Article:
Treatment of Obstructive Sleep Apnea in Children: Handling the Unknown with Precision

J Clin Med. 2020 Mar 24;9(3):888. doi: 10.3390/jcm9030888.


Treatment approaches to pediatric obstructive sleep apnea (OSA) have remarkably evolved over the last two decades. From an a priori assumption that surgical removal of enlarged upper airway lymphadenoid tissues (T&A) was curative in the vast majority of patients as the recommended first-line treatment for pediatric OSA, residual respiratory abnormalities are frequent. Children likely to manifest persistent OSA after T&A include those with severe OSA, obese or older children, those with concurrent asthma or allergic rhinitis, children with predisposing oropharyngeal or maxillomandibular factors, and patients with underlying medical conditions. Furthermore, selection anti-inflammatory therapy or orthodontic interventions may be preferable in milder cases. The treatment options for residual OSA after T&A encompass a large spectrum of approaches, which may be complementary, and clearly require multidisciplinary cooperation. Among these, continuous positive airway pressure (CPAP), combined anti-inflammatory agents, rapid maxillary expansion, and myofunctional therapy are all part of the armamentarium, albeit with currently low-grade evidence supporting their efficacy. In this context, there is urgent need for prospective evidence that will readily identify the correct candidate for a specific intervention, and thus enable some degree of scientifically based precision in the current one approach fits all model of pediatric OSA medical care.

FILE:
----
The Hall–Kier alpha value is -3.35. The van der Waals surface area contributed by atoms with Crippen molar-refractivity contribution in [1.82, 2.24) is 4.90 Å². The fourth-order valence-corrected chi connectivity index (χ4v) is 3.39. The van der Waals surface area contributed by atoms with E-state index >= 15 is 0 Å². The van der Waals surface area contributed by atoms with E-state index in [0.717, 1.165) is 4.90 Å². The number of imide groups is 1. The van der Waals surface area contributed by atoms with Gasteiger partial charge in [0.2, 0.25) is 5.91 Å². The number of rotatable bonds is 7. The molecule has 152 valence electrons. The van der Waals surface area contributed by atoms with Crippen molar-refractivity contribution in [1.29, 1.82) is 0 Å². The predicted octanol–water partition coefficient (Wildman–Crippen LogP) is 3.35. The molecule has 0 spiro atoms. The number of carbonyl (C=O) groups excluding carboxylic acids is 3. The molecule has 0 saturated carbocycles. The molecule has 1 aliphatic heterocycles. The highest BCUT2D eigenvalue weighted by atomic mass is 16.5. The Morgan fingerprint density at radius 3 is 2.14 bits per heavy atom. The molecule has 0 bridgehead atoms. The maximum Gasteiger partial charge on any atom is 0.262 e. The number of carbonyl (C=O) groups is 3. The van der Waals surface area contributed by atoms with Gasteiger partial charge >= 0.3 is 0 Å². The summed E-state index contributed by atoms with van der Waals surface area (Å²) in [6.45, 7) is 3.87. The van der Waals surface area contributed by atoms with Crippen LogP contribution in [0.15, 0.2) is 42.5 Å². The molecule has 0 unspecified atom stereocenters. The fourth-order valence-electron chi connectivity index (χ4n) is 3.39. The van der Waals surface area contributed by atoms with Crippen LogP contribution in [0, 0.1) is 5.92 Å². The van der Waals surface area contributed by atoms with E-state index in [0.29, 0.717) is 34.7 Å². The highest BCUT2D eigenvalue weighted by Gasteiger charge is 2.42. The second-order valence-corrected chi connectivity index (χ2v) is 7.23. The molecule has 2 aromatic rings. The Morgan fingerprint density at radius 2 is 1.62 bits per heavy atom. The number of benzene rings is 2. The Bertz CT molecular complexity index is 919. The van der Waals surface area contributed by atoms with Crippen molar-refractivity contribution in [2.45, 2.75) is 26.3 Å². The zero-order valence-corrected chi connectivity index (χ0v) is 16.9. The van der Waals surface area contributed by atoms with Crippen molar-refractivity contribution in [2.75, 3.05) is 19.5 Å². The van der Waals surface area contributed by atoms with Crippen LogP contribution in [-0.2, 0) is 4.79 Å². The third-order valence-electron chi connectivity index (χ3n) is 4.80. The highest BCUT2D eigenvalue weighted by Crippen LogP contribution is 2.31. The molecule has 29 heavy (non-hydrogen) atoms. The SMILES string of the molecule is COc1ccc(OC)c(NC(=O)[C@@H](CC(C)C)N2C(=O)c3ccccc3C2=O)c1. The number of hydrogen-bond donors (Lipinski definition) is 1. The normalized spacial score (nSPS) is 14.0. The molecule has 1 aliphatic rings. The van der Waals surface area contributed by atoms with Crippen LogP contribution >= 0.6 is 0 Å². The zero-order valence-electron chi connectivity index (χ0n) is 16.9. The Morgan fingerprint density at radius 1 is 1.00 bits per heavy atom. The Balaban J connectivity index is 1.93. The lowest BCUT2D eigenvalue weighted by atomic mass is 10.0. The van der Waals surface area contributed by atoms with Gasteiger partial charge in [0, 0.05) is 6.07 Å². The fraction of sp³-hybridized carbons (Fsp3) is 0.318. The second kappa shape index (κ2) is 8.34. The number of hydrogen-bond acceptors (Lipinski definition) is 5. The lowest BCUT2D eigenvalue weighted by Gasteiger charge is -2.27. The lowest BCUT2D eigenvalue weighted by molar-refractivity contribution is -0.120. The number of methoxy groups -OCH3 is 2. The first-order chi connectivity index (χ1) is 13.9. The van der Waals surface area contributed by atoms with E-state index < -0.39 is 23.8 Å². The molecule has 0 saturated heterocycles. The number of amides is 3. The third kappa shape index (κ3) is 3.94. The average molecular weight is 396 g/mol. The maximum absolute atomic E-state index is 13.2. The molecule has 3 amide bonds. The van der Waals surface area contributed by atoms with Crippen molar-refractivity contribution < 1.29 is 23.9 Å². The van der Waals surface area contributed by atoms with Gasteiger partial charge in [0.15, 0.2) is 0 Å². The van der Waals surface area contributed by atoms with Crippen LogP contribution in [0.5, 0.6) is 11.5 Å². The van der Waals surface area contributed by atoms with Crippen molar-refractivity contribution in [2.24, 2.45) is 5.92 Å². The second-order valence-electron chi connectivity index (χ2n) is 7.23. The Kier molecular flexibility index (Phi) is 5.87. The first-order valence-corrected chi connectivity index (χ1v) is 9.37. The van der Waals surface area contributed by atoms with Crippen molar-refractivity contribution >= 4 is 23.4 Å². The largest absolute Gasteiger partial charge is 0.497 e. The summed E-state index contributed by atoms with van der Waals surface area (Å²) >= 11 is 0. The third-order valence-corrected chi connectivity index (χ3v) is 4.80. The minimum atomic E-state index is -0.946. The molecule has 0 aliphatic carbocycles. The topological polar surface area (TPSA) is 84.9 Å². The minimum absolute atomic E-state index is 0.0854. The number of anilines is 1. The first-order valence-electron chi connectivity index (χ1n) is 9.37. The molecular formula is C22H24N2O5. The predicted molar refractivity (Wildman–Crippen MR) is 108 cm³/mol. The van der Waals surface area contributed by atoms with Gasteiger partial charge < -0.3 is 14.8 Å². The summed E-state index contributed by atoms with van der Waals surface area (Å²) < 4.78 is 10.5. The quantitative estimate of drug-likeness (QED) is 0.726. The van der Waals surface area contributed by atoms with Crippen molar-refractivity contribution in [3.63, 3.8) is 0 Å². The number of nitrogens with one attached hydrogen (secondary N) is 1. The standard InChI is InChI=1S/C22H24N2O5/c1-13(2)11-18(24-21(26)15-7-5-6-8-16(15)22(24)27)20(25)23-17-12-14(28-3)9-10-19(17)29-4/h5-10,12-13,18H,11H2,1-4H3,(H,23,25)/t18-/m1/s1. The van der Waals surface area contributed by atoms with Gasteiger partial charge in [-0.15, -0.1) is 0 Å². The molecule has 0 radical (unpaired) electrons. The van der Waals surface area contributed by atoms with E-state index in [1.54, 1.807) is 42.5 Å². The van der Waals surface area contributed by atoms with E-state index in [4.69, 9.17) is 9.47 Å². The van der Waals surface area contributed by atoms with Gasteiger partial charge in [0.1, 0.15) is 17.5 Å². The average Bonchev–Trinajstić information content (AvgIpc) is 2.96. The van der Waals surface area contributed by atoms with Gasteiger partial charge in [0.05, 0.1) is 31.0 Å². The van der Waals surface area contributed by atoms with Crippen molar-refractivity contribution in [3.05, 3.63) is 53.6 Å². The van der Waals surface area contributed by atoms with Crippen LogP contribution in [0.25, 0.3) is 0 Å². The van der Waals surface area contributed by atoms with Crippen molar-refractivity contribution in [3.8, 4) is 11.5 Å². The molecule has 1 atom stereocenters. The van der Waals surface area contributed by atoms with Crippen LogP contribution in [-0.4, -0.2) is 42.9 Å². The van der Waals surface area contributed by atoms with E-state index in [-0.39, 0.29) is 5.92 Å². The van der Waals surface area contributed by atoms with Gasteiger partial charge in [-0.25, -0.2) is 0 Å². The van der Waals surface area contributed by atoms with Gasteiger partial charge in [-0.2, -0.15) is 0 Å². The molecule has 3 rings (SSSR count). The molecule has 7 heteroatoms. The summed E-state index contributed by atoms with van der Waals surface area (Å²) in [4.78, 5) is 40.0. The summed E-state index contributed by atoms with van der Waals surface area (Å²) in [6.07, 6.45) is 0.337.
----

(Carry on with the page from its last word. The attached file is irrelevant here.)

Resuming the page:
Keywords: CPAP; adenotonsillectomy; diagnosis; inflammation; obesity; orthodontics; sleep disordered breathing; sleep studies.